He spent much of the 2017 season on the disabled list,[13] and finished with a 4-8 record and a 5.63 ERA. He elected free agency on November 2, 2017.

Chicago White Sox (second stint)

On February 14, 2018, Santiago signed a minor-league deal with the Chicago White Sox.[14] Santiago's contract was purchased by the White Sox on March 28, and he was assigned to the Opening Day roster.[15] Santiago spent the majority of the season in the White Sox bullpen, logging in 102 innings in 49 appearances.

New York Mets

On January 5, 2019, Santiago signed a minor league deal with the New York Mets. He was promoted to the major league club on May 20, following an injury to Seth Lugo.[16] Santiago was designated for assignment on June 15, and elected free agency on June 18.

Chicago White Sox (third stint)

On June 21, 2019, Santiago signed a minor league deal with the Chicago White Sox. On August 6, the White Sox selected his contract.[17]

Detroit Tigers

On January 22, 2020, Santiago signed a minor league deal with the Detroit Tigers. Santiago was released by the Tigers organization on July 21, 2020.

International career

Santiago played for the Puerto Rican national team in the 2017 World Baseball Classic where he won a silver medal.[18]

Pitching style

Santiago throws a wide variety of pitches, although by far his most common is a four-seam fastball in the range of 90–96 mph. His off-speed pitches include a curveball, a slider, a changeup and an occasional cutter.[19] He is also one of the few pitchers in recent years to throw a screwball.[20] Lefties tend to only see fastballs and curveballs, while right-handers see mostly fastballs, changeups, and screwballs.[19]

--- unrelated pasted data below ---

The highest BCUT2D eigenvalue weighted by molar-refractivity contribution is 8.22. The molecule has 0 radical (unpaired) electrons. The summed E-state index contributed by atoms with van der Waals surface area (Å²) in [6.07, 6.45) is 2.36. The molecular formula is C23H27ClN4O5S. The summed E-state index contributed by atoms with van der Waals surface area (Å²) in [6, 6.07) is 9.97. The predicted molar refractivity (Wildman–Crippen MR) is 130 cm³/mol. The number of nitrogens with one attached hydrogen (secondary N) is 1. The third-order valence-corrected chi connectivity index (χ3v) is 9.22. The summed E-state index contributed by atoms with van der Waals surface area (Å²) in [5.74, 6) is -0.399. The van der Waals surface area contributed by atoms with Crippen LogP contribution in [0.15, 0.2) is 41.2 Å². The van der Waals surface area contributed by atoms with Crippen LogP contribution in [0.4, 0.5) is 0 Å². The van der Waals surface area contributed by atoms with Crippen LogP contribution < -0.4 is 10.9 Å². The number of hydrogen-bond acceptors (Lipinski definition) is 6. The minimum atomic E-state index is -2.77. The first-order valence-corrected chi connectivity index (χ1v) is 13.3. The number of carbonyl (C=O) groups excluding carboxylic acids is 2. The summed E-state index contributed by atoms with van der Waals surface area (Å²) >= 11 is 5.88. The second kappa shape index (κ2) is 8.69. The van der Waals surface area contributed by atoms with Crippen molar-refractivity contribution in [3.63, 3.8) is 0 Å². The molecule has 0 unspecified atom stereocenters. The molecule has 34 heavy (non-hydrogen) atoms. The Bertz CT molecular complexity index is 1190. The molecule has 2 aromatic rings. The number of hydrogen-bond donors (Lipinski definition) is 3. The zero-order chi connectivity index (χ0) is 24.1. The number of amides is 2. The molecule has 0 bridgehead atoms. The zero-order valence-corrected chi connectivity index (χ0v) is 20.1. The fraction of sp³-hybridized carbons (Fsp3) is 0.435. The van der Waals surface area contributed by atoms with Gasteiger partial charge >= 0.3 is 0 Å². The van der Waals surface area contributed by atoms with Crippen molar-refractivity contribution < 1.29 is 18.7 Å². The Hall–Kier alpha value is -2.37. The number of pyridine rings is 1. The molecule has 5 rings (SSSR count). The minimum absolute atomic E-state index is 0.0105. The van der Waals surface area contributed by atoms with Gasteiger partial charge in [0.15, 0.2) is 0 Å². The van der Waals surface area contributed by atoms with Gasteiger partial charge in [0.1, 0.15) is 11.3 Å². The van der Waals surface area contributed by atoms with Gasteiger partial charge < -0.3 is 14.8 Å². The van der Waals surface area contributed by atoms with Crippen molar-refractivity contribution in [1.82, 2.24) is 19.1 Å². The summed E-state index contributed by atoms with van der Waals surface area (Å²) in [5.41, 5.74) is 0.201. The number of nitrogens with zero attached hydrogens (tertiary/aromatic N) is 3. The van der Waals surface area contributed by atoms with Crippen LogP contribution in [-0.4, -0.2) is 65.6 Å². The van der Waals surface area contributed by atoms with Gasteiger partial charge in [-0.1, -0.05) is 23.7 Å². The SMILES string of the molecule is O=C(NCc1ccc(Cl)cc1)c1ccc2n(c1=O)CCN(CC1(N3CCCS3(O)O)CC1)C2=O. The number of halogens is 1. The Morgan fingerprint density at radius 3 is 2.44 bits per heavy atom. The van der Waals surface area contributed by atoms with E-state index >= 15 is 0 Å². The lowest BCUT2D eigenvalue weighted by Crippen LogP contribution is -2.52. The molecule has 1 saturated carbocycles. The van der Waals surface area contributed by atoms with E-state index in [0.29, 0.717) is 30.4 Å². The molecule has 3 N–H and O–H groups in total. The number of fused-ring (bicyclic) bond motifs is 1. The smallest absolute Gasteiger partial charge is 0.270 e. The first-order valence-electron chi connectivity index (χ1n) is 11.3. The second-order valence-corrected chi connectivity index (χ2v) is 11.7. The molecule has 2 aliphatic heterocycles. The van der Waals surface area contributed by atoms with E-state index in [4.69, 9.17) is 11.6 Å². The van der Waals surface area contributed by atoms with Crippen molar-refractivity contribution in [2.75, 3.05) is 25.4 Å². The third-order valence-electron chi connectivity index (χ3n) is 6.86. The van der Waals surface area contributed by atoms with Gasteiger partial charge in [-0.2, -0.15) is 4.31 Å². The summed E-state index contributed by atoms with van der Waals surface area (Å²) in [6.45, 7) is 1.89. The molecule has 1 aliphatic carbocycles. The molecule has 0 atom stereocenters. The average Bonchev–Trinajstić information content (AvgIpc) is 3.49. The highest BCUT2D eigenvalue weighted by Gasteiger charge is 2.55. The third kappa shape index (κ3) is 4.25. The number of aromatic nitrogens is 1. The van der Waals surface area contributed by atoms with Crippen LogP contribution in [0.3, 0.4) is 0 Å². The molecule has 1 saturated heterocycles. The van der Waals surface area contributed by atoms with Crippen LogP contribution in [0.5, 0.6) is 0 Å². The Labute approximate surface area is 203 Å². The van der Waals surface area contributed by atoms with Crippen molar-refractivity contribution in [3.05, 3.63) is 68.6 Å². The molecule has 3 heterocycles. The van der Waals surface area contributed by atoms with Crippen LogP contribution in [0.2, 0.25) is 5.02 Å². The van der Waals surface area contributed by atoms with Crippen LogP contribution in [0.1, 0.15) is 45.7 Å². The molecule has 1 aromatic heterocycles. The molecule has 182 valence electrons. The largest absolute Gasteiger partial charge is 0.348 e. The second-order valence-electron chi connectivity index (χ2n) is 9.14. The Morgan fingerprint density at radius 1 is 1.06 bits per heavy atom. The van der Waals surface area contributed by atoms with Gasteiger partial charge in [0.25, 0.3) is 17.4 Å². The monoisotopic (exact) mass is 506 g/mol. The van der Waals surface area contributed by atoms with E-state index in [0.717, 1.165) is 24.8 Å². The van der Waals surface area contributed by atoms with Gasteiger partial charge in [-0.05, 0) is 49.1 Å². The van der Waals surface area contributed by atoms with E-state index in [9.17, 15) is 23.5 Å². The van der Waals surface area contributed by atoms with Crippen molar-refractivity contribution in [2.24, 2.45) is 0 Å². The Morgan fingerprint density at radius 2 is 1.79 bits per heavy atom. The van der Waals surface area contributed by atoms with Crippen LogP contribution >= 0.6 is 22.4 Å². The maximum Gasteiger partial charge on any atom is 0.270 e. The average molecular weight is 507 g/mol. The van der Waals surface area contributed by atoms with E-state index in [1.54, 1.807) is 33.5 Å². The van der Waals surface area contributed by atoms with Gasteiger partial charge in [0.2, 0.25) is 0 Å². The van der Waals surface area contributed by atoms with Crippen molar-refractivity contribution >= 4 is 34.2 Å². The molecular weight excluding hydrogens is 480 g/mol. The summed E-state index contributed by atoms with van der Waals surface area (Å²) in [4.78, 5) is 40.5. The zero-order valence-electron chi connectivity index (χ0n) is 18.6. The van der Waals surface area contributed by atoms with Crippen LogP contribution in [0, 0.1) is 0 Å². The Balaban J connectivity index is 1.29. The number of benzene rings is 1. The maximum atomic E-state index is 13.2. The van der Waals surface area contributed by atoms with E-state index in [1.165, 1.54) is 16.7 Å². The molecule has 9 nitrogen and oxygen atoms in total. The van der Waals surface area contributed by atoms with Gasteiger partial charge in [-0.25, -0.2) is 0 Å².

According to Santiago, "I'm ... mostly on the inner half to right-handers and away to lefties. I try to get it down and in to righties and down and away to lefties, and let them basically get themselves out. How my ball moves is a big part of how I pitch."[21]

See also


  1. ^ Behre, Bob. "Bloomfield Tech's Santiago called up by White Sox", The Star-Ledger, June 28, 2011. Accessed July 31, 2013. "Left-handed pitcher Hector Santiago, a 2006 Bloomfield Tech grad, was summoned by the Chicago White Sox from the Double-A Birmingham Barons yesterday to report today (Tuesday) to the big club."